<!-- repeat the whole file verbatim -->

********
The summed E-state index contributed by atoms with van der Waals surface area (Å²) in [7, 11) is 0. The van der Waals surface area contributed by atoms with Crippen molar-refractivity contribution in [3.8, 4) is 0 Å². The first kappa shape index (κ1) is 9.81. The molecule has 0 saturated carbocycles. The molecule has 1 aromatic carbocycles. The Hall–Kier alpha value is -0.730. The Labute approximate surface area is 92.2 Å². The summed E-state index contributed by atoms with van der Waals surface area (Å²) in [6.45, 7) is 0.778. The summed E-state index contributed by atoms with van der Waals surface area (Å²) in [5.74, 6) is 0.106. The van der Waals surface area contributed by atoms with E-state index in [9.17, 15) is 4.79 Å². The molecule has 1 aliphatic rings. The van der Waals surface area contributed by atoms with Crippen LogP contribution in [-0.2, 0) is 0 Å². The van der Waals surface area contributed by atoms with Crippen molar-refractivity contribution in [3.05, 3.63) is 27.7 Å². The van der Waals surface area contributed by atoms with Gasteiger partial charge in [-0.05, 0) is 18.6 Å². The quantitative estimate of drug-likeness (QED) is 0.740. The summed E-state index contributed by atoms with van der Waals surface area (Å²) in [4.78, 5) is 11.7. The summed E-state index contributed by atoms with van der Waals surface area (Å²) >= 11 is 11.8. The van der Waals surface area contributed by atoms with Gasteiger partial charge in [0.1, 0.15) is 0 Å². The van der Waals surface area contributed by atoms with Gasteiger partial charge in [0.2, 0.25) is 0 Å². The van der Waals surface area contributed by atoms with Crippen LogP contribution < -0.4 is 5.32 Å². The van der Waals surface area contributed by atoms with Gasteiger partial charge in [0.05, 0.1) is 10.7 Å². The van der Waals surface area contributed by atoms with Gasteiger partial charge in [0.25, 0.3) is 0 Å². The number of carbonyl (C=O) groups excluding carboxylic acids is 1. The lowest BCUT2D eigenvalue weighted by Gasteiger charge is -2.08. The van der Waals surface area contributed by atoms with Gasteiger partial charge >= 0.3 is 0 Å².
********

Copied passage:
The summed E-state index contributed by atoms with van der Waals surface area (Å²) in [7, 11) is 0. The van der Waals surface area contributed by atoms with Crippen molar-refractivity contribution in [3.8, 4) is 0 Å². The first kappa shape index (κ1) is 9.81. The molecule has 0 saturated carbocycles. The molecule has 1 aromatic carbocycles. The Hall–Kier alpha value is -0.730. The Labute approximate surface area is 92.2 Å². The summed E-state index contributed by atoms with van der Waals surface area (Å²) in [6.45, 7) is 0.778. The summed E-state index contributed by atoms with van der Waals surface area (Å²) in [5.74, 6) is 0.106. The van der Waals surface area contributed by atoms with E-state index in [9.17, 15) is 4.79 Å². The molecule has 1 aliphatic rings. The van der Waals surface area contributed by atoms with Crippen LogP contribution in [-0.2, 0) is 0 Å². The van der Waals surface area contributed by atoms with Crippen molar-refractivity contribution in [3.05, 3.63) is 27.7 Å². The van der Waals surface area contributed by atoms with Gasteiger partial charge in [-0.05, 0) is 18.6 Å². The quantitative estimate of drug-likeness (QED) is 0.740. The summed E-state index contributed by atoms with van der Waals surface area (Å²) in [4.78, 5) is 11.7. The summed E-state index contributed by atoms with van der Waals surface area (Å²) >= 11 is 11.8. The van der Waals surface area contributed by atoms with Gasteiger partial charge in [0.1, 0.15) is 0 Å². The van der Waals surface area contributed by atoms with Gasteiger partial charge in [0.2, 0.25) is 0 Å². The van der Waals surface area contributed by atoms with Crippen LogP contribution < -0.4 is 5.32 Å². The van der Waals surface area contributed by atoms with Gasteiger partial charge in [0.05, 0.1) is 10.7 Å². The van der Waals surface area contributed by atoms with Gasteiger partial charge in [0.25, 0.3) is 0 Å². The number of carbonyl (C=O) groups excluding carboxylic acids is 1. The lowest BCUT2D eigenvalue weighted by Gasteiger charge is -2.08. The van der Waals surface area contributed by atoms with Gasteiger partial charge >= 0.3 is 0 Å².